Hard drives are an essential component of modern computing. Without a hard drive, your device…
By Mike Cobb, DriveSavers Director of Engineering
If your company shuts its data storage systems down during the holidays, be careful that it’s not the last shutdown before a data loss.
The Problem with Planned Shutdowns
Many companies close their doors for an extended time during the Christmas and/or New Year’s holidays, including some that routinely schedule the last week of the year for closure.
Does your business run its systems 24/7 for most of the year? This constant running creates a lot of heat for those systems that incorporate spinning drives, causing expansion of components. During planned shutdowns, components cool, causing contraction. This expansion and contraction of delicate moving parts can cause a variety of mechanical malfunctions.
There are also a whole host of complications that can occur with solid-state devices during a planned shutdown, sometimes caused by latent defects that don’t show symptoms until after the device has been in use. Problems can also be caused by human error during the shutdown process or malfunctions with software or other programs being used.
In general, the most common problems we see after the holidays involve failure of the power supply or electronic components (including the motor) and failure of any mechanical or moving parts of the hard drive itself. There can also be malfunctions involving the system’s electronic circuits, chips and boards, which can be susceptible to damage caused by interruptions in energy flow.
Understand Your System
Understand your system before shutting it down. Here are some very important questions you should answer:
- How many RAID configurations are located on your server and what types are they?
- Are all RAIDs currently in an optimal state? Are any already in a degraded state?
- How many drives is the system reporting?
- Does your server run predictive failure analysis? If so, when was the last time it ran and what were the results?
Before shutting down your servers, be sure you have identified every RAID, their configurations and what state each system is in.
One Good, Two Better
The last thing you want is to start off the New Year with a serious data loss. Be sure to review the proper shutdown procedures for your equipment, especially if you have larger systems with multiple drives in a RAID.
Systems that are normally left on all the time may develop problems even after a proper shutdown. For this reason, the best advice is to prepare at least two backup copies of anything important and save them in at least two different places.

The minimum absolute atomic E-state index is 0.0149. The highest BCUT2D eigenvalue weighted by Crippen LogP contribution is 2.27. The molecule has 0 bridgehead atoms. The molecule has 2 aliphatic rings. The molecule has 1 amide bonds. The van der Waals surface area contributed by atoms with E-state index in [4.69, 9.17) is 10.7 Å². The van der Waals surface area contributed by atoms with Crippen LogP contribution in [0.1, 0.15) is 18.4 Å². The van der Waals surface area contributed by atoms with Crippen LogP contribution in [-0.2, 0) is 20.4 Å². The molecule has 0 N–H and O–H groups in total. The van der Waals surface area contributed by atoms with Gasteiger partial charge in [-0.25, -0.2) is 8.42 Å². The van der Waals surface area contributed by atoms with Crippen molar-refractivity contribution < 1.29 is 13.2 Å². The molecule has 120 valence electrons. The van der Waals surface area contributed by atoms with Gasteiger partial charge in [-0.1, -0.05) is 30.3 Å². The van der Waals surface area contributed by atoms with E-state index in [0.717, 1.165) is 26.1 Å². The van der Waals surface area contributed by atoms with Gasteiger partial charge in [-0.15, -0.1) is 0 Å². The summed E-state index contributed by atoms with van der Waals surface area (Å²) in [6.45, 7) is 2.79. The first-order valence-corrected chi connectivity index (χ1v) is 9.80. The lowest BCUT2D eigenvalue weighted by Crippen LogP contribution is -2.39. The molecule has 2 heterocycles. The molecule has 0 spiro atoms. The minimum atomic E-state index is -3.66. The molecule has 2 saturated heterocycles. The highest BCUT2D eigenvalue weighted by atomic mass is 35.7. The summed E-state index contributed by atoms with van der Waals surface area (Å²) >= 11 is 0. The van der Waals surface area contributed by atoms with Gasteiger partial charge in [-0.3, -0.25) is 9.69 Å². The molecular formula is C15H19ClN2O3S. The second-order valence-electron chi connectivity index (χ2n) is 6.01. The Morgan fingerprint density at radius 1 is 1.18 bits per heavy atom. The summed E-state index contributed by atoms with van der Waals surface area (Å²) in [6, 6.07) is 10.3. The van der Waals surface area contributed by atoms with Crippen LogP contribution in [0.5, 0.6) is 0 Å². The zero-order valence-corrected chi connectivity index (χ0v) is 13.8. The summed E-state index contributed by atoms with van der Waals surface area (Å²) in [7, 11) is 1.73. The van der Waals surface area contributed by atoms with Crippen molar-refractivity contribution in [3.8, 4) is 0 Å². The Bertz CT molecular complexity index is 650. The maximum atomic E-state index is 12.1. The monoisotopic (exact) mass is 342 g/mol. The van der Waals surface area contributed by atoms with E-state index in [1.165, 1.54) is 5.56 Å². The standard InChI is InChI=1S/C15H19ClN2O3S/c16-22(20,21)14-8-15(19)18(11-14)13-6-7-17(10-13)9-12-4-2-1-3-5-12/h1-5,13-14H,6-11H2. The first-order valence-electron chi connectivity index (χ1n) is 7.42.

We always recommend triple redundancy, meaning that the same important data is located in three places—one working copy and two backups. Store one of these copies at an off-site location to protect against theft or natural disaster in your absence.
For home users—whether they are on holiday or not—proper shutdown is also important, as is the making of at least one backup copy (two is better) for safekeeping on a second device. Never back up data to the same device!
Shut It Down or Leave It On?
Failures are hard to predict, but every computer system will eventually stop working. Drives fail most often due to mechanical breakdown, electrical issues, physical damage and/or software malfunction.
There are different schools of thought on whether shutting a computer down or just leaving it running is the better action. Both sides of the argument have merit, especially when you add in external factors such as energy consumption and data security concerns. In either case, a backup is necessary to properly protect anything that would be troublesome to replace.
If systems are shut down instead of left on for the holidays, check first with the manufacturer for advice on taking the system offline. Complicated computer systems, especially if they involve RAIDs, can be shut down improperly or can experience problems during shutdown or startup that may not have occurred if the system wasn’t shut down in the first place.
Always Be Prepared
The first line of defense should always be a proper backup. Backup and verification, along with preparation of a contingency plan if problems occur, is important for anyone with valuable information stored on any type of computer. These drives are not as reliable as we would all hope, so you can never be too careful.
If you do experience a data loss situation from a server or other business system, chances are you will need that data back ASAP in order to resume business as usual. DriveSavers is available to help seven days a week (except Christmas Day) by calling 800.440.1904.